Lewis debuts new Mozart piece in Vienna, MSQ brings gift of music to war-scarred Bosnia
Professor Eric Lewis, violinist with the Manhattan String Quartet since 1968 and member of the WestConn music faculty for more than three decades, took on two formidable challenges — the premiere of a string concerto completed from an unfinished Mozart manuscript, and performance with the MSQ of a new work by a young American composer inspired by Balkan traditional music — during his visits in spring 2010 to Vienna and the war-scarred nation of Bosnia and Herzegovina.
Lewis was invited by renowned Viennese violinist Eduard Melkus to play the violin part in the April premiere at Vienna’s Kunsthistorisches Museum of the “Triple Sinfonie Concertante,” completed by Melkus from a manuscript by Wolfgang Amadeus Mozart discovered half a century ago in the archives of the Mozarteum in Salzburg. Lewis, who previously translated into English an article by Melkus on his discovery and work on the unfinished concerto, expressed surprise and delight at the opportunity to debut such a singular piece. “I love it,” Lewis said. “It’s a fresh discovery — appealing, lyrical and exciting.”
In May, Lewis joined WCSU Adjunct Professor of Music and cellist Chris Finckel, violinist Calvin Wiersma and violist John Dexter in the Manhattan String Quartet’s tour of Sarajevo, Banja Luka and Mostar to perform, offer master classes, and build cultural exchanges with professional and student musicians in Bosnia and Herzegovina. At the suggestion of Finckel and supported by funding from the U.S. State Department, the MSQ traveled to Bosnia with composer and University of Arizona Associate Professor of Music Craig Walsh, whose composition incorporating a diversity of Balkan folk music rhythms was written for the quartet to premiere during its Bosnia tour. “Craig is a wonderful craftsman and a great spirit who became just like another member of our group during our rehearsals,” Lewis said. Their intensive efforts to master “a challenging piece that is quite exotic to the Western ear” proved “a very enriching, fulfilling and creative process,” he added.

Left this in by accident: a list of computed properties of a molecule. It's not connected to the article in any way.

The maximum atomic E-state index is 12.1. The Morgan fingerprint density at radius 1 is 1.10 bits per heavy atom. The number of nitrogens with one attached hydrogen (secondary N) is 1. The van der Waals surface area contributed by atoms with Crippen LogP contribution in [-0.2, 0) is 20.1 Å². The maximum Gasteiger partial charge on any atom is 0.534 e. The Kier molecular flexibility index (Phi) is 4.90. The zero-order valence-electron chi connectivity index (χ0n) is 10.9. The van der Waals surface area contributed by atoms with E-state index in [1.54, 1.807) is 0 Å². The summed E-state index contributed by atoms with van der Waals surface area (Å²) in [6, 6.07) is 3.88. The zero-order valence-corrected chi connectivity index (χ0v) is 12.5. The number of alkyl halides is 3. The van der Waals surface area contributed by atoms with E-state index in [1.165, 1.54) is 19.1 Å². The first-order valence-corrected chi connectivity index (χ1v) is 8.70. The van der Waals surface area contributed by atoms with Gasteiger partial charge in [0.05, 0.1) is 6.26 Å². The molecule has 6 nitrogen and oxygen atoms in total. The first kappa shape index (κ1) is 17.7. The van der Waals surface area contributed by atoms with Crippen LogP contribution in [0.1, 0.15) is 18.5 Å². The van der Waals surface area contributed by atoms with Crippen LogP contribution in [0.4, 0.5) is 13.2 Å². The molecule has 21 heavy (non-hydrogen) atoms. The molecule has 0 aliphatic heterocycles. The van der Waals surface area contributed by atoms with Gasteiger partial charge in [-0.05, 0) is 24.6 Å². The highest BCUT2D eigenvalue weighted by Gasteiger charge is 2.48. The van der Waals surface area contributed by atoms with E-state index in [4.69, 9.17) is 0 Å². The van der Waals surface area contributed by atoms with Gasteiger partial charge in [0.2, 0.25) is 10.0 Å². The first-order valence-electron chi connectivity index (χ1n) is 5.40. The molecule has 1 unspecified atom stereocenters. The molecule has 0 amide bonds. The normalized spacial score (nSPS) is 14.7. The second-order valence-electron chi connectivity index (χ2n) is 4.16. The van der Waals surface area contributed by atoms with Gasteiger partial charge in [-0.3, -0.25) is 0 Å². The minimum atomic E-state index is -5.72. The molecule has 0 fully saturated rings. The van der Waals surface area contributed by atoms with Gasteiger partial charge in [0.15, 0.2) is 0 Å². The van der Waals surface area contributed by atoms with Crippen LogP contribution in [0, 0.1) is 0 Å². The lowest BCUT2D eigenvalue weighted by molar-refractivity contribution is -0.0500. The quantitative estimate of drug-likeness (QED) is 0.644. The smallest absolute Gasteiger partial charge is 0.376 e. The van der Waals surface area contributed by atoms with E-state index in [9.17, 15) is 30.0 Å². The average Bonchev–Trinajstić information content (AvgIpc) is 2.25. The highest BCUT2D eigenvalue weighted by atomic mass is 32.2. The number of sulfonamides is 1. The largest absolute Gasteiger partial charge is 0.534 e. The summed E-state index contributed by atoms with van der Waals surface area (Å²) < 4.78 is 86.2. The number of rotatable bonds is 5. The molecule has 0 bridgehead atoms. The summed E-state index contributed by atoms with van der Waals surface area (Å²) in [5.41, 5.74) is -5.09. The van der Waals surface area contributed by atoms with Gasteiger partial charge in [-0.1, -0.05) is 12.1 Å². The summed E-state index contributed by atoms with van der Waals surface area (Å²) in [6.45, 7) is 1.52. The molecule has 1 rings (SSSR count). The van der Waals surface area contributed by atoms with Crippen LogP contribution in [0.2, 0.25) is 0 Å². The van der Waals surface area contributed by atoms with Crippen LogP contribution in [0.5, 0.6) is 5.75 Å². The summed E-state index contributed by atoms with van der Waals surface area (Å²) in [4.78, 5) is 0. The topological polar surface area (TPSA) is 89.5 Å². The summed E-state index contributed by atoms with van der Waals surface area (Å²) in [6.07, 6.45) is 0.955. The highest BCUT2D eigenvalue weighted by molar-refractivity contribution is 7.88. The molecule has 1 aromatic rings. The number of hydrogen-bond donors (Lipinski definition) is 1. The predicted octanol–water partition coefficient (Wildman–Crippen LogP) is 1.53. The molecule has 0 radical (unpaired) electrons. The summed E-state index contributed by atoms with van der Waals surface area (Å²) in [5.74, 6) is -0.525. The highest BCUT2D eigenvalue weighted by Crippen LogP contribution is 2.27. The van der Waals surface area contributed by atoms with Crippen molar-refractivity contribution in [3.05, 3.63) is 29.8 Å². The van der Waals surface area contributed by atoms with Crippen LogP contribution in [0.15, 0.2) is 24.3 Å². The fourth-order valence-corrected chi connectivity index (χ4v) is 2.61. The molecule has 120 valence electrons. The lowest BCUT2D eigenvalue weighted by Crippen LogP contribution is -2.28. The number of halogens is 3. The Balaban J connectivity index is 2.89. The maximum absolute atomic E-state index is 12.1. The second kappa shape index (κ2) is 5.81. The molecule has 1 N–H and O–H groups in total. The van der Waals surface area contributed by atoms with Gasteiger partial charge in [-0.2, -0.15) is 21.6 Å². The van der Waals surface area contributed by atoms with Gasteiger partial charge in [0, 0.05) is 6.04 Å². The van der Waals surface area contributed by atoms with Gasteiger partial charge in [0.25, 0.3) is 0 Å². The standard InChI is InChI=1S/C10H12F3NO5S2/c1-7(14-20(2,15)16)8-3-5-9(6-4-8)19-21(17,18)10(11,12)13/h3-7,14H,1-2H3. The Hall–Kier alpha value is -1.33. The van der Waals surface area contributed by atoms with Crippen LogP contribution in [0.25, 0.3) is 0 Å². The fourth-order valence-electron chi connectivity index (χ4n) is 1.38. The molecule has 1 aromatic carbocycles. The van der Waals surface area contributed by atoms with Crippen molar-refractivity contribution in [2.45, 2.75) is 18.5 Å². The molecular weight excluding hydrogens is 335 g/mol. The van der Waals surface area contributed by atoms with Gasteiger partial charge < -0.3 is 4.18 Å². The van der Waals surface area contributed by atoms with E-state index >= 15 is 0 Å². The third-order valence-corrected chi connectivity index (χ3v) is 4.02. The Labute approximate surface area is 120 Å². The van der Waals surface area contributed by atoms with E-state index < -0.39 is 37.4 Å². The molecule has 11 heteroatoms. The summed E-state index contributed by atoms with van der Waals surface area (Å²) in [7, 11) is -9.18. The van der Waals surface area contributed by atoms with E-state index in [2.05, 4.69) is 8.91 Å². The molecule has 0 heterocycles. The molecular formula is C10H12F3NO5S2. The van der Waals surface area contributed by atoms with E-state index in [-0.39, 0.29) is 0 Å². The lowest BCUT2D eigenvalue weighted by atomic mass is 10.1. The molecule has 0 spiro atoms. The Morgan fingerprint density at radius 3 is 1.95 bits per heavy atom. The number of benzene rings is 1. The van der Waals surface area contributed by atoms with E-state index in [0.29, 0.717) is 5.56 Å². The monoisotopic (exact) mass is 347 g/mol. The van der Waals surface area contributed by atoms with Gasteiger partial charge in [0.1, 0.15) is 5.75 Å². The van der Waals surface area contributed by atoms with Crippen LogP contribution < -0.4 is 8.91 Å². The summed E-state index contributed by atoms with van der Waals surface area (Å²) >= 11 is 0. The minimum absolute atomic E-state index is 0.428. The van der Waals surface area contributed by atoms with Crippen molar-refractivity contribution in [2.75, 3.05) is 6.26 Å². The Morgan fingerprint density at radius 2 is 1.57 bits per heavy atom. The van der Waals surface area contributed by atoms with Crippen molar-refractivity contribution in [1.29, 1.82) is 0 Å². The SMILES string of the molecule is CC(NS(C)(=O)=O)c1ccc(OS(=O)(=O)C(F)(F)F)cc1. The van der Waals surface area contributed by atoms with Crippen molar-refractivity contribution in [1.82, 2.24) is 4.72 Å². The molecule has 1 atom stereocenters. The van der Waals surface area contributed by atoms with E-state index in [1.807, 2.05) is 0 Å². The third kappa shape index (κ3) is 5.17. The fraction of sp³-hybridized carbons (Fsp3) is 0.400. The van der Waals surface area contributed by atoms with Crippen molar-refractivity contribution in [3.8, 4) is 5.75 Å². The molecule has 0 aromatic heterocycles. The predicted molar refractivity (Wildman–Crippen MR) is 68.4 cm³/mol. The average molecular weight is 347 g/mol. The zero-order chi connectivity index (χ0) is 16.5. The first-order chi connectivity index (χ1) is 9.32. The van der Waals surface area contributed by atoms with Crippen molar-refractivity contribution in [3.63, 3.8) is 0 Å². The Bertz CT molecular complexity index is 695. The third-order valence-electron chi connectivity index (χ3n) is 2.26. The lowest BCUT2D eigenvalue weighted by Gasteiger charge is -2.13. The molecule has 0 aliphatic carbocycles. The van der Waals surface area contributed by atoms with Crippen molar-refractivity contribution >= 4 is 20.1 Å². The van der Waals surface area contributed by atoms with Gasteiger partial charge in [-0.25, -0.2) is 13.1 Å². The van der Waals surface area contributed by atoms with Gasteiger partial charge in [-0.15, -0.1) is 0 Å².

Lewis and other members of the MSQ were on a mission that transcended their performances, as American cultural ambassadors to a nation born from the breakup of Yugoslavia and severely tested by ethnic warfare and widespread devastation before the Dayton accords restored a fragile peace to the region in 1995. Lewis recalled their performance in Mostar in a concert hall still surrounded by buildings bearing the shell holes and destruction of the war, “still not fixed as if left as a monument. It was a very moving experience.”
A strong believer in the healing power of music, Lewis viewed the MSQ tour as a pioneering visit by American artists to a country whose “cultural infrastructure needs a lot of support” and whose people welcome opportunities for broader cultural exchanges with the United States and Western Europe. In a nation that has suffered centuries of ethnic conflict and where the human cost of the 1990s war remains painfully fresh, “our answer as artists is that this offers a way to stop the cycle of revenge — to make us talk to each other and discover we all have the same needs.”
Like the MSQ’s landmark tour of the Soviet Union during its “glasnost” cultural opening to the West in the 1980s, “this trip was very meaningful,” Lewis said. “In their eyes, we could see a conviction: ‘We will rise, and we want to go places in the world to gain new experiences.’ Their students are quite talented and very open, not so mechanistic or solely concerned with technique. They are already saying interesting things with their music, and I put this down to the rich musical heritage of their country.”